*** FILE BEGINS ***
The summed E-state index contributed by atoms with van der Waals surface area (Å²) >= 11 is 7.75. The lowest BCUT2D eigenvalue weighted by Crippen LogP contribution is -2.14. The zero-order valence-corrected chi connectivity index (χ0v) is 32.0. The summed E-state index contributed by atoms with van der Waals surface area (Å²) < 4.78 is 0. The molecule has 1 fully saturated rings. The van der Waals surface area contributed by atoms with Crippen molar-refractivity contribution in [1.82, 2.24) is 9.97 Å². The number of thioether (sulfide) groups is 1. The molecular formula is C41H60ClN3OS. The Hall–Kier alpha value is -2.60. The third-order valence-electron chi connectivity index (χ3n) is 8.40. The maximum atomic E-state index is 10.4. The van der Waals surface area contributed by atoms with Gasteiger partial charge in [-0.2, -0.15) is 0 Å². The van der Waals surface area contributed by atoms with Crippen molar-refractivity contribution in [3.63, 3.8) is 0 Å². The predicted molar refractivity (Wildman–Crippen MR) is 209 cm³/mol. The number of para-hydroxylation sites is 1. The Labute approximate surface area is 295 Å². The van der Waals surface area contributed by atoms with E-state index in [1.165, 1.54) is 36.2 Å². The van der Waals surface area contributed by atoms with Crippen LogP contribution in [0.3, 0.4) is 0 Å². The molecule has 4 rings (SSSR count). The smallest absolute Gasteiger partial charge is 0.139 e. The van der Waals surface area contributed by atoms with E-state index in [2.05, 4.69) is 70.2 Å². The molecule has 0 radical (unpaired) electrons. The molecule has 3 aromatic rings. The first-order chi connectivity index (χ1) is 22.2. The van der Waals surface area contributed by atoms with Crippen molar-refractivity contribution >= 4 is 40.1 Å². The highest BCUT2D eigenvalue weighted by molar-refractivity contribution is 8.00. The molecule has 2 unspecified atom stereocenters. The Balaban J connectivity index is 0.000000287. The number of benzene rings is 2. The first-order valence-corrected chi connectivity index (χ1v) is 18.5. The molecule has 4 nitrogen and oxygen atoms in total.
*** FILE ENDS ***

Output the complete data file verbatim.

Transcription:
The summed E-state index contributed by atoms with van der Waals surface area (Å²) >= 11 is 7.75. The lowest BCUT2D eigenvalue weighted by Crippen LogP contribution is -2.14. The zero-order valence-corrected chi connectivity index (χ0v) is 32.0. The summed E-state index contributed by atoms with van der Waals surface area (Å²) < 4.78 is 0. The molecule has 1 fully saturated rings. The van der Waals surface area contributed by atoms with Crippen molar-refractivity contribution in [1.82, 2.24) is 9.97 Å². The number of thioether (sulfide) groups is 1. The molecular formula is C41H60ClN3OS. The Hall–Kier alpha value is -2.60. The third-order valence-electron chi connectivity index (χ3n) is 8.40. The maximum atomic E-state index is 10.4. The van der Waals surface area contributed by atoms with Gasteiger partial charge in [-0.2, -0.15) is 0 Å². The van der Waals surface area contributed by atoms with Crippen molar-refractivity contribution in [3.63, 3.8) is 0 Å². The predicted molar refractivity (Wildman–Crippen MR) is 209 cm³/mol. The number of para-hydroxylation sites is 1. The Labute approximate surface area is 295 Å². The van der Waals surface area contributed by atoms with E-state index in [1.165, 1.54) is 36.2 Å². The van der Waals surface area contributed by atoms with Crippen LogP contribution in [0.3, 0.4) is 0 Å². The molecule has 4 rings (SSSR count). The smallest absolute Gasteiger partial charge is 0.139 e. The van der Waals surface area contributed by atoms with E-state index in [2.05, 4.69) is 70.2 Å². The molecule has 0 radical (unpaired) electrons. The molecule has 3 aromatic rings. The first-order chi connectivity index (χ1) is 22.2. The van der Waals surface area contributed by atoms with Crippen molar-refractivity contribution >= 4 is 40.1 Å². The highest BCUT2D eigenvalue weighted by molar-refractivity contribution is 8.00. The molecule has 2 unspecified atom stereocenters. The Balaban J connectivity index is 0.000000287. The number of benzene rings is 2. The first-order valence-corrected chi connectivity index (χ1v) is 18.5. The molecule has 4 nitrogen and oxygen atoms in total.